As the Bush Administration's treasury secretary, John Snow has HAD the job of selling the President's tax cut and trying to put the best face on rising unemployment. In a week of welcome news--that the economy grew a torrid 7.2% over the summer, the fastest pace since 1984--he spoke with TIME's Adam Zagorin about what lies ahead.
SO, IS THE ECONOMY TURNING AROUND? Yes, I think we're beginning to see a very good, solid and sustainable recovery. But there's much more to be done. We can't rest until everyone who's looking for a job gets one.
BUT MANY AMERICANS DON'T FEEL AS IF THE PROSPERITY HAS REACHED THEM YET. WHY NOT? You're talking about jobs, and we're disappointed with the job numbers so far. But we are beginning to see some positive signs. The 57,000 additional jobs in September, the fact that total hours of work are up--that temporary jobs are up--are all good indicators that we're beginning to turn the corner.
YOU RECENTLY SUGGESTED THAT THE ECONOMY WOULD GENERATE 200,000 JOBS A MONTH FOR THE NEXT YEAR. ARE YOU STILL COMFORTABLE WITH THOSE NUMBERS? The numbers I cited were private-sector estimates. For good reason, I'm not in the business of making personal estimates. But I do feel that with a continuing strong recovery, we will see jobs pick up in the months ahead.
IS HIGH PRODUCTIVITY SLOWING JOB GROWTH? The productivity numbers are excellent. That means higher real wages for workers, higher profitability for companies. It's helped fuel stock-price increases. Fundamentally, it means American workers and companies are becoming even more competitive.
ADMINISTRATION CRITICS SAY CHINA IS SIPHONING AWAY TOO MANY U.S. JOBS AND IS KEEPING ITS CURRENCY TOO LOW. WHAT ARE YOU DOING ABOUT IT? I have called attention to the fact that we are not happy with how China is handling its currency, and we have been pressing them to go to a free-market exchange rate and to remove capital controls so that their currency will reflect the basic forces of demand and supply. That way we'll know that it's fair, that American workers and firms aren't being hurt by an artificially set currency. We're going to stay engaged on that.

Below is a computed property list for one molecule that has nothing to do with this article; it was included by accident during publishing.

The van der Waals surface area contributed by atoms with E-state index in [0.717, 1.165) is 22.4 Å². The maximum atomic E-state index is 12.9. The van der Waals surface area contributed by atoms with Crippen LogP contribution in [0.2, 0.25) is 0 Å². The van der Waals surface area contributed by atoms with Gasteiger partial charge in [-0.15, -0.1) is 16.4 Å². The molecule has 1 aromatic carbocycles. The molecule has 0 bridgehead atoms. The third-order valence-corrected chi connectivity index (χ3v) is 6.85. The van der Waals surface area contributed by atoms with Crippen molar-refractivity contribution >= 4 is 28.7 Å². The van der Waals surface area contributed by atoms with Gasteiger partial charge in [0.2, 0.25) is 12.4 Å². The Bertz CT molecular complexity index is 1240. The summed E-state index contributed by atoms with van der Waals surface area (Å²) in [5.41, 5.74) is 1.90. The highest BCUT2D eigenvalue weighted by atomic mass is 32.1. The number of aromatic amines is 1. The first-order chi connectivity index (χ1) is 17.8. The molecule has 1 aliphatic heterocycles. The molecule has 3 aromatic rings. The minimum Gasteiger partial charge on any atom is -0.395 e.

YOU CAME INTO OFFICE WITH A LONG HISTORY AS A DEFICIT HAWK. HOW DO YOU FEEL ABOUT THE ADMINISTRATION'S RECORD DEFICITS? Well, they're unwelcome. The President has said we're unhappy with them, and we're committed to seeing them significantly reduced--cut in half within the next five years.
AND HOW WILL YOU DO THAT, GIVEN THE LIKELIHOOD OF FUTURE TAX CUTS? No decision has been made on future tax cuts. And that's the President's decision. But reducing the deficit comes from two things. One is the larger tax revenues we'll see as the economy kicks into higher gear. The other is controlling spending. The President has been firm on that: he wants spending tightly controlled.
THERE'S A NEW $20 BILL OUT THAT CHANGES COLOR FROM COPPER TO GREEN. DOES THAT LOOK LIKE REAL MONEY TO YOU? [He laughs] It is real money. It's different for a very important reason--it's much more difficult to counterfeit because the exact shades are almost impossible to reproduce.